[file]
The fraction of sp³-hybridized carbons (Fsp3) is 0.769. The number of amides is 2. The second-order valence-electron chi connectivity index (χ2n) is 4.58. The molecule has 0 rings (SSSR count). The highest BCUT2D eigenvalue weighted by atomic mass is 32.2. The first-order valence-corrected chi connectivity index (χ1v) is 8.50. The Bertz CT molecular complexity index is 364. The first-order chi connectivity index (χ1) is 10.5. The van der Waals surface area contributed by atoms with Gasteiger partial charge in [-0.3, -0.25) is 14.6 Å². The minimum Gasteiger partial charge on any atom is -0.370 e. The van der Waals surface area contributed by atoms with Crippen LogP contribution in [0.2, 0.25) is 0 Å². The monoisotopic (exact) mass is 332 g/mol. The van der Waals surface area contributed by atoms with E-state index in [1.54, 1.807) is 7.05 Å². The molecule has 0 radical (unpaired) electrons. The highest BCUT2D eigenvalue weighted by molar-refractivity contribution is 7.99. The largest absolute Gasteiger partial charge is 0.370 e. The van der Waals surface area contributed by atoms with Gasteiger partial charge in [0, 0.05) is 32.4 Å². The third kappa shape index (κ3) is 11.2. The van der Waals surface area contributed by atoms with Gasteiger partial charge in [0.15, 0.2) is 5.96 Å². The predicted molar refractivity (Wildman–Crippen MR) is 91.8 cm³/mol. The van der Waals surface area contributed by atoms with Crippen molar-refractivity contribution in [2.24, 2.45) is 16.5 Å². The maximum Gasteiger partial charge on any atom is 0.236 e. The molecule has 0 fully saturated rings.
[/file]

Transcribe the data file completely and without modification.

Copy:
The fraction of sp³-hybridized carbons (Fsp3) is 0.769. The number of amides is 2. The second-order valence-electron chi connectivity index (χ2n) is 4.58. The molecule has 0 rings (SSSR count). The highest BCUT2D eigenvalue weighted by atomic mass is 32.2. The first-order valence-corrected chi connectivity index (χ1v) is 8.50. The Bertz CT molecular complexity index is 364. The first-order chi connectivity index (χ1) is 10.5. The van der Waals surface area contributed by atoms with Gasteiger partial charge in [-0.3, -0.25) is 14.6 Å². The minimum Gasteiger partial charge on any atom is -0.370 e. The van der Waals surface area contributed by atoms with Crippen LogP contribution in [0.2, 0.25) is 0 Å². The monoisotopic (exact) mass is 332 g/mol. The van der Waals surface area contributed by atoms with E-state index in [1.54, 1.807) is 7.05 Å². The molecule has 0 radical (unpaired) electrons. The highest BCUT2D eigenvalue weighted by molar-refractivity contribution is 7.99. The largest absolute Gasteiger partial charge is 0.370 e. The van der Waals surface area contributed by atoms with Gasteiger partial charge in [0, 0.05) is 32.4 Å². The third kappa shape index (κ3) is 11.2. The van der Waals surface area contributed by atoms with Gasteiger partial charge in [0.15, 0.2) is 5.96 Å². The predicted molar refractivity (Wildman–Crippen MR) is 91.8 cm³/mol. The van der Waals surface area contributed by atoms with Crippen molar-refractivity contribution in [2.24, 2.45) is 16.5 Å². The maximum Gasteiger partial charge on any atom is 0.236 e. The molecule has 0 fully saturated rings.